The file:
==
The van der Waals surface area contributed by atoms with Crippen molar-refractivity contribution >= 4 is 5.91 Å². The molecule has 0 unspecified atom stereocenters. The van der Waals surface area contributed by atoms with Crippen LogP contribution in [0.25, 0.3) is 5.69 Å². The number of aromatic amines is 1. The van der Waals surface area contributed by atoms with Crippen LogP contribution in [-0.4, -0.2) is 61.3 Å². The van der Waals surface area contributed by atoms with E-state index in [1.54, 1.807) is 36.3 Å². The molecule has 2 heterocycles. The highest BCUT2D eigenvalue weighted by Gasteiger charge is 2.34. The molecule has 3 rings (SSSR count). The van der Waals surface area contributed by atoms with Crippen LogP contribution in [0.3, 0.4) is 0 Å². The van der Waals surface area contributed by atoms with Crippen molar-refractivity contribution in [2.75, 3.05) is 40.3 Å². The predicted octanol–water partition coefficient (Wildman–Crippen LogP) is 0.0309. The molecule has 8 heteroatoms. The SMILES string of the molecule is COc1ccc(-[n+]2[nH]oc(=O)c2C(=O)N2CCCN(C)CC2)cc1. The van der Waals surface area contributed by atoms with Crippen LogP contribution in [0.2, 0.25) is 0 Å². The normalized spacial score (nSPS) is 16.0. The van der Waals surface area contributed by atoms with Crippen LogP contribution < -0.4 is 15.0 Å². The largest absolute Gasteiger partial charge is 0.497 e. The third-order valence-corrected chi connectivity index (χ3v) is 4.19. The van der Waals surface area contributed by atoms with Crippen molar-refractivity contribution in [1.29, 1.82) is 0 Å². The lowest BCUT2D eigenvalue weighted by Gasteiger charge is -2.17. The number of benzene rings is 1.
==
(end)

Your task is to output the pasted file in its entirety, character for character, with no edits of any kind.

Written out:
The van der Waals surface area contributed by atoms with Crippen molar-refractivity contribution >= 4 is 5.91 Å². The molecule has 0 unspecified atom stereocenters. The van der Waals surface area contributed by atoms with Crippen LogP contribution in [0.25, 0.3) is 5.69 Å². The number of aromatic amines is 1. The van der Waals surface area contributed by atoms with Crippen LogP contribution in [-0.4, -0.2) is 61.3 Å². The van der Waals surface area contributed by atoms with E-state index in [1.54, 1.807) is 36.3 Å². The molecule has 2 heterocycles. The highest BCUT2D eigenvalue weighted by Gasteiger charge is 2.34. The molecule has 3 rings (SSSR count). The van der Waals surface area contributed by atoms with Crippen LogP contribution in [0.3, 0.4) is 0 Å². The van der Waals surface area contributed by atoms with Crippen molar-refractivity contribution in [2.75, 3.05) is 40.3 Å². The predicted octanol–water partition coefficient (Wildman–Crippen LogP) is 0.0309. The molecule has 8 heteroatoms. The SMILES string of the molecule is COc1ccc(-[n+]2[nH]oc(=O)c2C(=O)N2CCCN(C)CC2)cc1. The van der Waals surface area contributed by atoms with Crippen LogP contribution in [0.2, 0.25) is 0 Å². The normalized spacial score (nSPS) is 16.0. The van der Waals surface area contributed by atoms with Crippen LogP contribution < -0.4 is 15.0 Å². The largest absolute Gasteiger partial charge is 0.497 e. The third-order valence-corrected chi connectivity index (χ3v) is 4.19. The van der Waals surface area contributed by atoms with Crippen molar-refractivity contribution in [1.29, 1.82) is 0 Å². The lowest BCUT2D eigenvalue weighted by Gasteiger charge is -2.17. The number of benzene rings is 1.